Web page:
Student activists report being mystified at the resistance of a school they thought was infused with a spirit of activism and a passion for social justice. Professors seem equally disappointed in the students who have arrived on their campus. They are befuddled by students who will “go over their professors’ heads” and student fidelity to a strict interpretation of identity politics.
The specifics of these disputes aside, which are playing out in a particularly Oberlin-ian way, we’re in the midst of the same kind of generational shifts that happen era after era inside of our educational institutions.
We’re also seeing the consequences of a system where institutions market themselves as a particular “experience,” encouraging students to fill in the blanks with all of their greatest hopes and dreams. Oberlin is likely in greater danger of disappointing their students than most when the rubber hits the road.
It is tempting to formulate catastrophic conclusions, particularly in an era when we are privy to this kind of news and we can draw these threads together into a broader narrative, but I believe we need to resist these trends because they are a lie.
In fact, many of these threads of student protest that are yoked together by both Heller and Brooks reveal complicating elements when we look at the specifics of the campuses and culture.
For one example, at Yale, student reaction to a letter from an associate faculty house master regarding the rights of students to “transgress” with their choice of Halloween costume seemed over the top, evidence of runaway entitlement.
But perhaps there’s a more nuanced picture, where this incident is a straw breaking the back of long-simmering dysfunction, as a recent ad hoc faculty committee report finds that for better than 40 years Yale has been paying lip service to expanding opportunities, but consistently failing to follow through on those promises.
This isn’t to say that we need to suspend all personal judgment on these incidents, but I think we would do well to understand the limits of those judgments. I can find a particular student protest ill-considered without letting go of my belief that student engagement – including in the form of protests – should be encouraged.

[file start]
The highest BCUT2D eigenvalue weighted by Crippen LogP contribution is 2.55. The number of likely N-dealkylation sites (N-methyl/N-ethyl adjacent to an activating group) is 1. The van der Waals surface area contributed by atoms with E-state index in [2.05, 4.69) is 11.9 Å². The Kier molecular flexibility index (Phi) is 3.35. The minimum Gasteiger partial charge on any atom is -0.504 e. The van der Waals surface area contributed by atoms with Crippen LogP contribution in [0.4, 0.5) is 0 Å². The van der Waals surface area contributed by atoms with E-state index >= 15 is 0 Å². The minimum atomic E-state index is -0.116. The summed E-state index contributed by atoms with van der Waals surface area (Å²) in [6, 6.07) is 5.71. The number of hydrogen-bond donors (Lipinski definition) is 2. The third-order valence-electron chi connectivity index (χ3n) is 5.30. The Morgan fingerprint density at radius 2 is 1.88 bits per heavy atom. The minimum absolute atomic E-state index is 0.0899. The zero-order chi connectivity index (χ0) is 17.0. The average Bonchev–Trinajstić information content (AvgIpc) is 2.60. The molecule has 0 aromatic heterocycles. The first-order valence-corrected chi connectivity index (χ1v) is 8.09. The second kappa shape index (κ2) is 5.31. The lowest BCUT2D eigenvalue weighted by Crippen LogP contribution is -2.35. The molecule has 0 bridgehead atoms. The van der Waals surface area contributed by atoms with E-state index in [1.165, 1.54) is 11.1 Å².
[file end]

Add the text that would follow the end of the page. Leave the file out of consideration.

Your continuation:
Still, the temptation to dismiss concerns that seem ill-considered is strong. I battle with this all the time on a personal level when students complain about an assignment being “hard” or “confusing.” It is tempting pass off these attitudes as products of defective character, but before I do so, I want to know what students think is “hard,” and why they feel this way. This is not because I want to make things easier, but because through engagement, I get a better idea of the challenges they perceive and can explain why I think those challenges are worth grappling with.
They may not agree with me, but at least we all know where we stand.
One of the reasons I support the rights of students to protest is because it is an opportunity for engagement. If that engagement is going to be productive, though, it must be returned.
Appeasing protests to get students to be quiet won’t work as it merely invites bigger problems down the line. Similarly, telling students to STFU won’t get us anywhere. If students are bad at protesting, I believe a decent proportion of fault for any current campus dysfunction falls to the authorities responding to the protests. Require students to act as the stakeholders (one group of many) they wish to be, no more, no less.
The day we think the fabric of our culture is unraveling because students are complaining about crappy cafeteria food we really should be worried. The day we're afraid of students, we should pack it up and go home.
How’s it go? We have nothing to fear but fear itself? Let’s stop making outliers into big bad bogeymen.
Oberlin was established in 1833 and it hasn’t managed to destroy the republic yet.